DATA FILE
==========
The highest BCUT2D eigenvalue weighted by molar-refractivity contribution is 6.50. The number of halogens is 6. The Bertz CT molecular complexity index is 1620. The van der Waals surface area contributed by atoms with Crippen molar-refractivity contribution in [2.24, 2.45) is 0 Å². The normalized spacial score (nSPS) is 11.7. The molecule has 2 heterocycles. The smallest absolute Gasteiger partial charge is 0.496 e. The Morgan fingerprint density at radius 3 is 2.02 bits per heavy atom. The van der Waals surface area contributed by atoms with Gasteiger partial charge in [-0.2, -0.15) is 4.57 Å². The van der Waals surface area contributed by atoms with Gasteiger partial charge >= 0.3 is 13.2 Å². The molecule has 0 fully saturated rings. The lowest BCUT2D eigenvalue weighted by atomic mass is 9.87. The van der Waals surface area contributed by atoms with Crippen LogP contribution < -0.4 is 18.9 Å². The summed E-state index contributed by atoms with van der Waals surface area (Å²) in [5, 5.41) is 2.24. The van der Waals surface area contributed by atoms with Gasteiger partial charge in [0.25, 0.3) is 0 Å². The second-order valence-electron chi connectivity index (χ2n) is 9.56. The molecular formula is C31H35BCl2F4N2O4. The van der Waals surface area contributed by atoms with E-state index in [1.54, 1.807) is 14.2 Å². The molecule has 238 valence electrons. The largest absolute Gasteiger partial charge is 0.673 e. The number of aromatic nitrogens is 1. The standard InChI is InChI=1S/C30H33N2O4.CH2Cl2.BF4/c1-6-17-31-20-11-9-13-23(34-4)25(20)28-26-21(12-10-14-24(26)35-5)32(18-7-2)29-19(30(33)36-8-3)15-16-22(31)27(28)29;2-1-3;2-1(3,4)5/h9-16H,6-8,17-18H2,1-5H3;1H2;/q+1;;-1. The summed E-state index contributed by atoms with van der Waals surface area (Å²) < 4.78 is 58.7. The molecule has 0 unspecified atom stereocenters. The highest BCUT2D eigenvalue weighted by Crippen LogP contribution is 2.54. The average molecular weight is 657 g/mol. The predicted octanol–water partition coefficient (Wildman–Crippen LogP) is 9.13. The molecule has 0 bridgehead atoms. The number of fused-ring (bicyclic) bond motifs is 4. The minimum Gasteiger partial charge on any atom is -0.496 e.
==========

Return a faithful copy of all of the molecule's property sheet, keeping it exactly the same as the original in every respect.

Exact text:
The highest BCUT2D eigenvalue weighted by molar-refractivity contribution is 6.50. The number of halogens is 6. The Bertz CT molecular complexity index is 1620. The van der Waals surface area contributed by atoms with Crippen molar-refractivity contribution in [2.24, 2.45) is 0 Å². The normalized spacial score (nSPS) is 11.7. The molecule has 2 heterocycles. The smallest absolute Gasteiger partial charge is 0.496 e. The Morgan fingerprint density at radius 3 is 2.02 bits per heavy atom. The van der Waals surface area contributed by atoms with Gasteiger partial charge in [-0.2, -0.15) is 4.57 Å². The van der Waals surface area contributed by atoms with Gasteiger partial charge >= 0.3 is 13.2 Å². The molecule has 0 fully saturated rings. The lowest BCUT2D eigenvalue weighted by atomic mass is 9.87. The van der Waals surface area contributed by atoms with Crippen LogP contribution < -0.4 is 18.9 Å². The summed E-state index contributed by atoms with van der Waals surface area (Å²) in [5, 5.41) is 2.24. The van der Waals surface area contributed by atoms with Gasteiger partial charge in [0.25, 0.3) is 0 Å². The second-order valence-electron chi connectivity index (χ2n) is 9.56. The molecular formula is C31H35BCl2F4N2O4. The van der Waals surface area contributed by atoms with E-state index in [1.54, 1.807) is 14.2 Å². The molecule has 238 valence electrons. The largest absolute Gasteiger partial charge is 0.673 e. The number of aromatic nitrogens is 1. The standard InChI is InChI=1S/C30H33N2O4.CH2Cl2.BF4/c1-6-17-31-20-11-9-13-23(34-4)25(20)28-26-21(12-10-14-24(26)35-5)32(18-7-2)29-19(30(33)36-8-3)15-16-22(31)27(28)29;2-1-3;2-1(3,4)5/h9-16H,6-8,17-18H2,1-5H3;1H2;/q+1;;-1. The summed E-state index contributed by atoms with van der Waals surface area (Å²) < 4.78 is 58.7. The molecule has 0 unspecified atom stereocenters. The highest BCUT2D eigenvalue weighted by Crippen LogP contribution is 2.54. The average molecular weight is 657 g/mol. The predicted octanol–water partition coefficient (Wildman–Crippen LogP) is 9.13. The molecule has 0 bridgehead atoms. The number of fused-ring (bicyclic) bond motifs is 4. The minimum Gasteiger partial charge on any atom is -0.496 e.